Neon Genesis Evangelion: You Are [Not] Alone

11 December, 2008

*SPOILERS*

Thanks to a friend, I ended up seeing You Are [Not] Alone a couple of nights ago. It’s a good title, huh? It seems this may be an invention for the English-language release, as the Wikipedia page translates the original Japanese title as “Evangelion New Theatrical Version: The Beginning”.

I haven’t yet had a chance to revisit my DVDs of the previous releases, so I can only give a vague impression of what was different and what was the same. Others elsewhere may have posted more comprehensive comparisons, but this is for my own satisfaction, and, besides, will hopefully lack the adolescent pseudo-intellectual posturing that too often accompanies mention of NGE.

First, some have said that there are a few new shots added for the new film. Technically, I think it’s all new – to consistently match the high quality required by a modern cinema release, all cuts would have been newly generated and digitally edited and composited. So, in a way, the interesting question is: which shots did the director decide not to change? A detailed comparison will have to wait for a DVD release of the film, and a more patient reviewer than myself!

Generally, the film matched the look of the series closely. Explosions and other effects had the benefit of digital technology and big cinema sound, making the fights a lot more impressive than they had previously been. I noticed the use of a rainbow effect several times, and there was also a rainbow effect used on the text of the end credits, so it seems this will be a consistent motif through the new version.

New scenes: when Shinji runs away, there was a shot of him sleeping on the street, wrapped in cardboard, which I didn’t remember from the series. There was a shot of Rei’s blood on Shinji’s hand which I didn’t remember, though possibly it stood out this time because of its parallel with another “body fluid on hand” shot from End of Evangelion. A shot of Misato talking with blond whatsername on the escalator had an impressive CG structure scrolling behind them. In fact, the shots of subterranean transport were generally very detailed and atmospheric. The scene where Shinji opens Rei’s pod seemed more emotionally detailed than I remembered from previous; it seemed like both Rei and Shinji genuinely opened up, and a connection was formed. Hopefully this means the characters and relationships will be more realistic and developed than in previous versions.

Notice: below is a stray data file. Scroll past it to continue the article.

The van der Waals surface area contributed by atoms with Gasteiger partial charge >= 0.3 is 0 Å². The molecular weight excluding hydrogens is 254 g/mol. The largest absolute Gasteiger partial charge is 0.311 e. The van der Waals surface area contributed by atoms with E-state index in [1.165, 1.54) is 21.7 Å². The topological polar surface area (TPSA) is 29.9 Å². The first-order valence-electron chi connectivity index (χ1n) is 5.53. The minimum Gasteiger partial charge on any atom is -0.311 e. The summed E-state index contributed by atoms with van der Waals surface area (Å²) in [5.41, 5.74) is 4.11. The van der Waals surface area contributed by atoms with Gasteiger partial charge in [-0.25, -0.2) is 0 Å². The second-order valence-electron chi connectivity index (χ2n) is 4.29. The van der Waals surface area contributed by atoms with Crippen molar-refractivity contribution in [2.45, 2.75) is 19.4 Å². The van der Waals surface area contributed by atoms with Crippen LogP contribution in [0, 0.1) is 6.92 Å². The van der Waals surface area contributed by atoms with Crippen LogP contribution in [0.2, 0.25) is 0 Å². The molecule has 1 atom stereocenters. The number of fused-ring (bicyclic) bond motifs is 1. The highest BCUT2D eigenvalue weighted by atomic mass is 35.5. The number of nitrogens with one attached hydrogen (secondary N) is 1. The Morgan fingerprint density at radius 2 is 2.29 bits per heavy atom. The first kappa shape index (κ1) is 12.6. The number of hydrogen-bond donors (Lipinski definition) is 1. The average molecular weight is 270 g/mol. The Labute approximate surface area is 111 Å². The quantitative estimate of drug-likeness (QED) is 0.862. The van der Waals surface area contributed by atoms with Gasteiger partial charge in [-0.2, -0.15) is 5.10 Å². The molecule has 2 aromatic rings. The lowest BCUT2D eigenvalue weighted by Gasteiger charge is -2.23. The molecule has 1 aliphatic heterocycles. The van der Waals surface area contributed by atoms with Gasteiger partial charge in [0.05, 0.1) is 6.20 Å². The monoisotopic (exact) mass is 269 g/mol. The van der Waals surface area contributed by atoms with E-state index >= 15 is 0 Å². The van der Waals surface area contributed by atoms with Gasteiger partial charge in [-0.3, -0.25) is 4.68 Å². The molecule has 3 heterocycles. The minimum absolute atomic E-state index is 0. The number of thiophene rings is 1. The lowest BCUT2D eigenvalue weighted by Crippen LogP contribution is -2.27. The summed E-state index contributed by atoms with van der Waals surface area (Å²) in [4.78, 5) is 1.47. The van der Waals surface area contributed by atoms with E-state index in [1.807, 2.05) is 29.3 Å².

A significant problem from the first version still persists: Shinji’s first fight with an angel still goes unexplained. Shinji is screaming, his EVA is disconnected from NERV operations, and then the EVA goes apeshit and kills the angel. What part Shinji played in that victory is never discussed or even referred to. Did he black out? Did he “merge” with his EVA? It’s bizarrely skipped over as though it’s not important, which is a shame, because I thought it was one point which could really benefit from revision.

I should mention here that I am not a huge fan of this series, nor of Hideaki Anno. Anno gets too much credit for NGE, which of course was created by a team, not by one man, but as Anno was already an iconic name, it was seen as entirely his creation. Doubtless he did have an important influence, but not always for the good. We can see his characteristic touches in the series His & Her Circumstances. The first half of this series is characterised by ever-lengthening episode recaps, long monologues, and animation more limited than any I’ve seen – most on-screen movement was in the huge reems of words scrolled upon the screen during the endless monologues. Anno was removed from the series halfway through, and, after an episode-and-a-half of recap to cover the transition period, the series continued in a much more conventional, and more watchable vein. This series is still often listed as one of Anno’s accomplishments, but the story and character elements that really save the show were carried across from the manga, and survived despite, not because of, Anno’s direction.